Jeff has reported over at Rebel Prince about our outing last night to see the Washington Opera production of Rossini’s La Cenerentola. It was a very enjoyable evening, even though it appears that we differed somewhat in our reviews of the performers. He said:
…I wasn’t familiar with La Cenerentola–though it’s basically the Cinderella story–so it was interesting to hear the music for the first time and be carried along by a plot that takes some departures from our well-known version of the tale. An excerpt from the program notes:
Audience members unfamiliar with the opera may be surprised to find the more fanciful elements of the fairy tale, as immortalized by the storyteller Charles Perrault or animator Walt Disney, completely missing. There is no fairy godmother, no pumpkin carriage, and even the glass slippers have been transformed into a simple pair of bracelets.
In another departure, this production gives the opera a mid-20th century setting. The prevalent formal attire is a suit and tie, Cenerentola is carried off to the palace in a luxury car, and the chorus often takes the form of camera-wielding papparazzi. The set, which a Post critic wrote looks like John Waters’ Baltimore, is bright, and a little surreal, I thought, given its extreme forced perspective. (It has such a steeply raked floor that we feared one or two of the singers might come rolling into the orchestra pit if they leaned too far downstage.) Some of the staging, especially during the inner monologues, bolstered the surreality, comically so at times, with the actors seeming to wander about confusedly in a kind of daydream.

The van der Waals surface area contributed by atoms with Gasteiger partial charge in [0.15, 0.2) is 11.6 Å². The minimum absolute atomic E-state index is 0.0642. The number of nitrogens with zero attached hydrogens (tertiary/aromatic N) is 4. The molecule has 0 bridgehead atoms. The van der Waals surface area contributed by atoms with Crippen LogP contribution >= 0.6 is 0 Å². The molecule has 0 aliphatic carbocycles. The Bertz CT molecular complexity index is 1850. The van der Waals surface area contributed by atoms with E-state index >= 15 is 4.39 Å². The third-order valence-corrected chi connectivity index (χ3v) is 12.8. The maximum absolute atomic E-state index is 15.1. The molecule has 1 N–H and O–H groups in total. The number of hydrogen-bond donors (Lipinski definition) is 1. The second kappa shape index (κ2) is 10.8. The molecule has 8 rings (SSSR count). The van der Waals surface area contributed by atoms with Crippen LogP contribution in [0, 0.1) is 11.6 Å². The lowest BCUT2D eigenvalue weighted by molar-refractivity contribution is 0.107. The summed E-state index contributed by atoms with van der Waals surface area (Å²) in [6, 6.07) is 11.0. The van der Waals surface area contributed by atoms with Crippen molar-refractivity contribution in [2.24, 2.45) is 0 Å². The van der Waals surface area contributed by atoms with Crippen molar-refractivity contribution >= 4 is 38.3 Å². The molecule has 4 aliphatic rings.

The singing was rather good; everyone ably took on the trademark Rossini vocal acrobatics, and Sonia Ganassi’s (Cenerentola) voice sparkled, though her facial contortions (or supposedly comic mugging?) was a bit distracting. The smoldering Jesús Garcia (Don Ramiro, the prince), whom I saw previously as Rodolfo in Baz’s La Bohème, did a good job, but was overshadowed by the affable Simone Alberghini (Dandini, the prince’s valet, with whom he exchanges identities). And the singers who played Cenerentola’s family were all good comic foils to the lovebirds: Hoo-Ryoung Hwang and Ann McMahon Quintero (stepsisters Clorinda and Tisbe), and Alfonso Antoniozzi (Don Magnifico, the stepfather). …
And I commented:
Interesting. I wasn’t as impressed by the singing, which I thought on the whole was merely satisfactory (I saw Tosca in Tucson last year, and it featured some awe-inspiring performances, especially from the lead; I guess I had even higher expectations for a city like Washington). I also didn’t find Alberghini overshadowing Garcia notably, though admittedly that might have been because I found Garcia much more physically attractive, so I was probably cutting him some slack without realizing it at the time. 🙂
As for Ganassi’s “facial contortions,” I found them wildly distracting; if they were meant to be a comic affectation rather than an unfortunate natural characteristic, they seemed out of place with the rest of the cast’s more understated comedic turns. I kept expecting her to suddenly start shouting out obscenities to match what I almost took to be the physical manifestations of Tourette’s.
I don’t mean to sound overly negative, though. I thoroughly enjoyed myself last night. I just think my expectations going into it perhaps were higher than perhaps they should have been; this was, after all, my first attendance at the Washington Opera, so I should have gone in with no preconceptions.
The renovated Opera House certainly was gorgeous and spectacular, though, ne?
Hm. We live together. Is it weird that we’re having a conversation, of sorts, through our blogs?